Have you ever been rejected? Read the attached NY Times article: Accepted? Rejected? Relax You’ll see that the article was retitled since it first appeared so when you click on the link, you’ll see the subject matter as being about college admissions.
Rejection affects all of us: it’s not just about college admission policies.
I’m a writer; I should know.
I’ve only been looking for an agent for 30 days, therefore the 15 rejections – or what I like to call not interesteds – I’ve received out of 60 submissions sent is only 25% of the total so far. Wow, 75% of the agents haven’t turned me down yet!
As indicated in a re-blogged post by Laura Lee Anderson, Query letter: Your Book’s Audition, trying to get published is serious business. I’ve proven the seriousness of that business, as well as the effects on my psyche, with the honesty I shamelessly reveal in all my posts relating to my writing journey, including I write because I have to.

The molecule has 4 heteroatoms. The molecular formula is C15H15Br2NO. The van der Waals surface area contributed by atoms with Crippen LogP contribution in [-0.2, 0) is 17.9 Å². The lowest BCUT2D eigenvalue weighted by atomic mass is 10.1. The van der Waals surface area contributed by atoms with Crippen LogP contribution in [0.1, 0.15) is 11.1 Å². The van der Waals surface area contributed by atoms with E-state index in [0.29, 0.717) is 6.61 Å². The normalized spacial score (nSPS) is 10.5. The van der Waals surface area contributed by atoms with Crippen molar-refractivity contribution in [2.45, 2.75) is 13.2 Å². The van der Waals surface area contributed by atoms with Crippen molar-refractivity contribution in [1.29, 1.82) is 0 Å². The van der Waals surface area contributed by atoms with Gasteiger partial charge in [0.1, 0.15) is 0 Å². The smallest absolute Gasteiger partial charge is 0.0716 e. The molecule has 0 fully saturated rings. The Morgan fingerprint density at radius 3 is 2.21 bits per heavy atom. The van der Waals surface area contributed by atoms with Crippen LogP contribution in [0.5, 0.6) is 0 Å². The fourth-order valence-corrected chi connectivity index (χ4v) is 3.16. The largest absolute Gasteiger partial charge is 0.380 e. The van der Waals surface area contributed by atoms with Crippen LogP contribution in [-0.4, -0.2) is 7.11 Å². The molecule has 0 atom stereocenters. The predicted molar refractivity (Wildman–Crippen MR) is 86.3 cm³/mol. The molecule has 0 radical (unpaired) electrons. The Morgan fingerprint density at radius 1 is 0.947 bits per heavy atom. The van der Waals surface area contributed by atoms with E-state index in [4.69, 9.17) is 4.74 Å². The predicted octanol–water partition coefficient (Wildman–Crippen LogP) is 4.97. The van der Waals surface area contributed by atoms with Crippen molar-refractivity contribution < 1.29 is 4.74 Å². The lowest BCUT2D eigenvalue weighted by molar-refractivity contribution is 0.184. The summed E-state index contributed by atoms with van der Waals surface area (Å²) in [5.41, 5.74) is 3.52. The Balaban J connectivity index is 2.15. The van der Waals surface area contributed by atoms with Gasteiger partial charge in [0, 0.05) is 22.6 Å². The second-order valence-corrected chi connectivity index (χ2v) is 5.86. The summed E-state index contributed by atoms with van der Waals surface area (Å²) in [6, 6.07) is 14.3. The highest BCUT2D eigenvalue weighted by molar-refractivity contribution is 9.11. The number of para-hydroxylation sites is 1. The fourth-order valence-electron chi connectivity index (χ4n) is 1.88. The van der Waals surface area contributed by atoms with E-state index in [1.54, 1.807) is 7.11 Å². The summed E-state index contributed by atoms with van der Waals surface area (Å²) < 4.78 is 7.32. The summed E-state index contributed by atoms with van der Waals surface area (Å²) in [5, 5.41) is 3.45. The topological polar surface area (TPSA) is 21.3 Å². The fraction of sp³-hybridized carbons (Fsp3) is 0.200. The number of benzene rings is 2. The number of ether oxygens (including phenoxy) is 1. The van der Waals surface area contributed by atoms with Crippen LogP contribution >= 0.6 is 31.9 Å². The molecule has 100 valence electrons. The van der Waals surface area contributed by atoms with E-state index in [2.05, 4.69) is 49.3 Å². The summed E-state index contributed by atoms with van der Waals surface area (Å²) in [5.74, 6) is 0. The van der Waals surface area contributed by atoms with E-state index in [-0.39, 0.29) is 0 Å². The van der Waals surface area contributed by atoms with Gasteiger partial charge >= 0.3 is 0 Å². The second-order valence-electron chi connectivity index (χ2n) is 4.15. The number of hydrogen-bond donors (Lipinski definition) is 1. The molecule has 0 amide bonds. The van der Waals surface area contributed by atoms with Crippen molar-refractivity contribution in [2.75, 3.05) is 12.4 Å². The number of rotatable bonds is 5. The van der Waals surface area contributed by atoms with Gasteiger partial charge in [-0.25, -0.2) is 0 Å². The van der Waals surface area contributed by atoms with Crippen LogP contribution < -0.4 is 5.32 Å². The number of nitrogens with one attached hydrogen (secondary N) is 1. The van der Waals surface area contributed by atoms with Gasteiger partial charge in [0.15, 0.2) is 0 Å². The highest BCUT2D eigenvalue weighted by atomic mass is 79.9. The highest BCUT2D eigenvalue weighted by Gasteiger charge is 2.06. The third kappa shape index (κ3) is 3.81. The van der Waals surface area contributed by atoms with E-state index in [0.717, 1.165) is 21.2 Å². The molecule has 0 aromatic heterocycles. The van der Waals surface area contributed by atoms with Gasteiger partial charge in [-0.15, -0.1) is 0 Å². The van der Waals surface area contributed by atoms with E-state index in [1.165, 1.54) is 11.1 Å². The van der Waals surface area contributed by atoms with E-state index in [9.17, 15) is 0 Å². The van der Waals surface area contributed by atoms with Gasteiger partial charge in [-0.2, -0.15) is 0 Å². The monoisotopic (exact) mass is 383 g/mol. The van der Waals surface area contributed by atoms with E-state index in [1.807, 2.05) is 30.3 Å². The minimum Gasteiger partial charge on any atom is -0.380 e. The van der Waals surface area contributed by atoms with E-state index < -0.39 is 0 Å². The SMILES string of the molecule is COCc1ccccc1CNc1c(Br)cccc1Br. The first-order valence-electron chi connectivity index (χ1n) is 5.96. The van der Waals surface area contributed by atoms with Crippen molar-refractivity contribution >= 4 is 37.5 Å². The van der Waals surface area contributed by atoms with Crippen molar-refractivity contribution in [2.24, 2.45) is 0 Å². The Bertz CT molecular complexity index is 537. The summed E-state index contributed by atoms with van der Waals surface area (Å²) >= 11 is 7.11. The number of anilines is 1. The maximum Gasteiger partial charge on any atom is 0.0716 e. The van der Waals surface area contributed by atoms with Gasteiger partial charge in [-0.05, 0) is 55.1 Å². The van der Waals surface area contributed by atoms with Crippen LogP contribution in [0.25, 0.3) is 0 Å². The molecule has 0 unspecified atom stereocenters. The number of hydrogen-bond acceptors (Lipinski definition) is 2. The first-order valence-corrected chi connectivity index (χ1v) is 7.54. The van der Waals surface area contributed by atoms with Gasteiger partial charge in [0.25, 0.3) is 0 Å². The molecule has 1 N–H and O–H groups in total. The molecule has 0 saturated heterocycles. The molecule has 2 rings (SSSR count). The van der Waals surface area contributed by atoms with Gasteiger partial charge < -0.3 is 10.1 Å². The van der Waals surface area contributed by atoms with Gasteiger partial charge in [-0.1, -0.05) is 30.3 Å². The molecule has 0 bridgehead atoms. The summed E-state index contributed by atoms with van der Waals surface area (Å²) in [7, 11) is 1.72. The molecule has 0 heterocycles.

But guess what folks? An agent’s decision about my future doesn’t change who I am. As a matter of fact, along with the momentary self-doubt I experience after each rejection comes the determination to try even harder. I take my writing seriously, even if some agents aren’t on the same page as me, so to speak.
In the New York Times article I posted at the beginning of this article, one of the young ladies who was rejected by her first-choice college and went on to succeed at a different college and at other very challenging endeavors said the following:
Rejection was fleeting – and survivable … I never would have had the strength, drive, or fearlessness to take such a risk if I hadn’t been rejected so intensely before.”
Writers everywhere who have been rejected intensely over the course of their career, take comfort in the rejections of others. It’s just a passing fantasy, a brief interlude in what will be the remainder of your fabulously fulfilling life.